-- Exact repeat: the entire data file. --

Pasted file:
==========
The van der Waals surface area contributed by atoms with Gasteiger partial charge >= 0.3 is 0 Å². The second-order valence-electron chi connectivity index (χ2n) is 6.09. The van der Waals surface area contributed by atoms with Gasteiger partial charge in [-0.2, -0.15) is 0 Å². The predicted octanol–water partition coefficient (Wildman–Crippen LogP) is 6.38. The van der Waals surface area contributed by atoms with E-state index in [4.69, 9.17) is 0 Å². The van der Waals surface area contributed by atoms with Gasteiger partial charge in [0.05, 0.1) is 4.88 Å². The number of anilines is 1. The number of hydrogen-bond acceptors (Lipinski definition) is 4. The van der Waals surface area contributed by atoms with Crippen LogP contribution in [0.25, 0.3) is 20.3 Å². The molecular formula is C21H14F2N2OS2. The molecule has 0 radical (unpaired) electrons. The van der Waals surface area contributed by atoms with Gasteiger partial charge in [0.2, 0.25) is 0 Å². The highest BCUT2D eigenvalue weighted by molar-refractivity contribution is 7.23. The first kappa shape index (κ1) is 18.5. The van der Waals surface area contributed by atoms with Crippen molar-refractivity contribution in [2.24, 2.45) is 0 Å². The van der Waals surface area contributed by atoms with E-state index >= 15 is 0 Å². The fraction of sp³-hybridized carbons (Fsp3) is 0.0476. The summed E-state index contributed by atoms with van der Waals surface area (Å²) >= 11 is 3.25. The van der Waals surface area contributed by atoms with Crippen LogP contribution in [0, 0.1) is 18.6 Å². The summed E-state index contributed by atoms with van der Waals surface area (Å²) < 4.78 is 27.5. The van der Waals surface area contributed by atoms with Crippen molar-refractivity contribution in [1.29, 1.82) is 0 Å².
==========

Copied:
The van der Waals surface area contributed by atoms with Gasteiger partial charge >= 0.3 is 0 Å². The second-order valence-electron chi connectivity index (χ2n) is 6.09. The van der Waals surface area contributed by atoms with Gasteiger partial charge in [-0.2, -0.15) is 0 Å². The predicted octanol–water partition coefficient (Wildman–Crippen LogP) is 6.38. The van der Waals surface area contributed by atoms with E-state index in [4.69, 9.17) is 0 Å². The van der Waals surface area contributed by atoms with Gasteiger partial charge in [0.05, 0.1) is 4.88 Å². The number of anilines is 1. The number of hydrogen-bond acceptors (Lipinski definition) is 4. The van der Waals surface area contributed by atoms with Crippen LogP contribution in [0.25, 0.3) is 20.3 Å². The molecular formula is C21H14F2N2OS2. The molecule has 0 radical (unpaired) electrons. The van der Waals surface area contributed by atoms with Gasteiger partial charge in [0.2, 0.25) is 0 Å². The highest BCUT2D eigenvalue weighted by molar-refractivity contribution is 7.23. The first kappa shape index (κ1) is 18.5. The van der Waals surface area contributed by atoms with Crippen molar-refractivity contribution in [2.24, 2.45) is 0 Å². The van der Waals surface area contributed by atoms with E-state index >= 15 is 0 Å². The fraction of sp³-hybridized carbons (Fsp3) is 0.0476. The summed E-state index contributed by atoms with van der Waals surface area (Å²) >= 11 is 3.25. The van der Waals surface area contributed by atoms with Crippen LogP contribution in [0, 0.1) is 18.6 Å². The summed E-state index contributed by atoms with van der Waals surface area (Å²) < 4.78 is 27.5. The van der Waals surface area contributed by atoms with Crippen molar-refractivity contribution in [1.29, 1.82) is 0 Å².